I'm sorry, and I certainly don't mean to be cynical, but I am more and more inclined to believe that a good way to get through alot of the "grey" would be to do like another site does, and offer an actual Certified status to those that have them. The people send (E-mail) a copy of their Cert and License to the site administrator, and it is put on their avatar. I am tired of giving info out to potentially endangering situations. I cannot do it in good consience if I don't know for sure. Don't get me wrong, I love to help people out, but it is different when there are so many on here that are NOT educated, and are still blasting stuff all over. I'm not going to be a part of making this part of the industry into what the mowing industry is now.

    ...and Anothertractor, don't take this wrong, because it is NOT directed at you.
  9. anothertractor

    anothertractor LawnSite Member
    Messages: 61

    After reading all of the replies, first of all I want to thank you all for your input. The responces looked odd so I went back to look at my original question. This was supposed to be 8500 feet, not 85000. I am so sorry that I have wasted your time on a totally irrelevant question. I am sure that the application changes with the footage involved. Any way, I did this project over the weekend and I want to make sure that I do not undercut anyone. This customer is very happy with my work and has deep pockets. I do not want to overcharge him and take a chance on losing him but I do not want to under charge him and leave money on the table/ bring down the price. I am sure that this one job will not affect the market price but I plan on getting more involved in this. I have decided to charge $15 per 1000 feet, making the total $127.5. Any input will be appreciated.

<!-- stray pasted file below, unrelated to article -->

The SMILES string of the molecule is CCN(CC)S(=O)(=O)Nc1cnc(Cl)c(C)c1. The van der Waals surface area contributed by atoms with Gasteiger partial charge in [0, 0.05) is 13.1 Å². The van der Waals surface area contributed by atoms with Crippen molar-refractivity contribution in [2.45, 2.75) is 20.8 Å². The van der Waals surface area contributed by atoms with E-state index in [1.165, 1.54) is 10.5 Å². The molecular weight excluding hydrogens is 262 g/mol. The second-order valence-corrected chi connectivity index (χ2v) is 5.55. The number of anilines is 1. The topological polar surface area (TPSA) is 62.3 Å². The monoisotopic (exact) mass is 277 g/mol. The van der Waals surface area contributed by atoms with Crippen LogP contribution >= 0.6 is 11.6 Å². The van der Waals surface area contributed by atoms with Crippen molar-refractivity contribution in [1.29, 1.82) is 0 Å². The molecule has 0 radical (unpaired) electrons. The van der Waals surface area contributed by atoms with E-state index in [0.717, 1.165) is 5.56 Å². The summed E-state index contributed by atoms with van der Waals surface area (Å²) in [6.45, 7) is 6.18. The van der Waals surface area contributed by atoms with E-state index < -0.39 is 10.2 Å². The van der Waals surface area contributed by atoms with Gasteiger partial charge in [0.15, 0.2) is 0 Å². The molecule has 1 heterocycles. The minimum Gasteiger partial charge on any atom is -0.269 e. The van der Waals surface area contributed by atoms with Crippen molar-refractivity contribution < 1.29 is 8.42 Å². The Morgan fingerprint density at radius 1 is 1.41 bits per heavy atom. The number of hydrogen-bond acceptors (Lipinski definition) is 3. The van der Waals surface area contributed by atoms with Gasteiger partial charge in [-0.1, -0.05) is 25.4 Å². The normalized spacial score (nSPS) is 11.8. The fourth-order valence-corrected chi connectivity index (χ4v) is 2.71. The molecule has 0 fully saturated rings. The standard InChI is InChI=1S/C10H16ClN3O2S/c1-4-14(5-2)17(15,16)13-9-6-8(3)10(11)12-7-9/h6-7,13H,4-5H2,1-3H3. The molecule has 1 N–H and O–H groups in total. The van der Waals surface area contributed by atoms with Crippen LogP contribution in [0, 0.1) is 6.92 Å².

10. Mscotrid

    Mscotrid LawnSite Bronze Member
    from USA
    Messages: 1,456

    You charged him 127.50 for a weed control only app on 8,500 sq ft?? On 8,500 sq ft you should have only used about 13 oz of herbicide. Even if you paid 40$ a gal.( which would be high but you may not buy enough quantity to get much a break) that's less then 5$ worth of chemical. And even if you backpacked the whole thing you could have it done in 1/2 hour. That was an outragous charge. Thats about what I would charge for an acre!